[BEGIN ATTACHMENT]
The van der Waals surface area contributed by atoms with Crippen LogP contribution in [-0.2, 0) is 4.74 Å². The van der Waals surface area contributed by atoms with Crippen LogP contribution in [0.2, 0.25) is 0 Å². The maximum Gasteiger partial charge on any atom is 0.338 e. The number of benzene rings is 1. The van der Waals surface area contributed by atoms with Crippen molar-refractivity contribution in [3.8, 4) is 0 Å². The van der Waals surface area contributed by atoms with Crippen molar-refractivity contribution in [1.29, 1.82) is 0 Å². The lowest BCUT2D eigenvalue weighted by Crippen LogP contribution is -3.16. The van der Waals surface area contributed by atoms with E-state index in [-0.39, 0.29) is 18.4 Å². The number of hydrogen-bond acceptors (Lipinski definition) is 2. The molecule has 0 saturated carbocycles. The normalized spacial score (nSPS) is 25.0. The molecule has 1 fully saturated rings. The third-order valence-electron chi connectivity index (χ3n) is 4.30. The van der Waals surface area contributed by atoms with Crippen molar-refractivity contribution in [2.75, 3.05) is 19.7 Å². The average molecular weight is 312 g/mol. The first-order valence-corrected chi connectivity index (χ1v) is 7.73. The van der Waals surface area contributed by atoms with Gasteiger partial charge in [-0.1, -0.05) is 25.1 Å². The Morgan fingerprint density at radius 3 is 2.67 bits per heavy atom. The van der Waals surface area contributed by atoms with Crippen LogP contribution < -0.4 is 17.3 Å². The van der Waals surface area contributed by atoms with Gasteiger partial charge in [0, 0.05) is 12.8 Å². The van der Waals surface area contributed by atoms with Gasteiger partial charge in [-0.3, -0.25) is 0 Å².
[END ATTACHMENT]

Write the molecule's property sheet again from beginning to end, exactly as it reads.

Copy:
The van der Waals surface area contributed by atoms with Crippen LogP contribution in [-0.2, 0) is 4.74 Å². The van der Waals surface area contributed by atoms with Crippen LogP contribution in [0.2, 0.25) is 0 Å². The maximum Gasteiger partial charge on any atom is 0.338 e. The number of benzene rings is 1. The van der Waals surface area contributed by atoms with Crippen molar-refractivity contribution in [3.8, 4) is 0 Å². The van der Waals surface area contributed by atoms with Crippen molar-refractivity contribution in [1.29, 1.82) is 0 Å². The lowest BCUT2D eigenvalue weighted by Crippen LogP contribution is -3.16. The van der Waals surface area contributed by atoms with E-state index in [-0.39, 0.29) is 18.4 Å². The number of hydrogen-bond acceptors (Lipinski definition) is 2. The molecule has 0 saturated carbocycles. The normalized spacial score (nSPS) is 25.0. The molecule has 1 fully saturated rings. The third-order valence-electron chi connectivity index (χ3n) is 4.30. The van der Waals surface area contributed by atoms with Crippen molar-refractivity contribution in [2.75, 3.05) is 19.7 Å². The average molecular weight is 312 g/mol. The first-order valence-corrected chi connectivity index (χ1v) is 7.73. The van der Waals surface area contributed by atoms with Gasteiger partial charge in [-0.1, -0.05) is 25.1 Å². The Morgan fingerprint density at radius 3 is 2.67 bits per heavy atom. The van der Waals surface area contributed by atoms with Crippen LogP contribution < -0.4 is 17.3 Å². The van der Waals surface area contributed by atoms with Gasteiger partial charge in [0, 0.05) is 12.8 Å². The van der Waals surface area contributed by atoms with Gasteiger partial charge in [-0.3, -0.25) is 0 Å².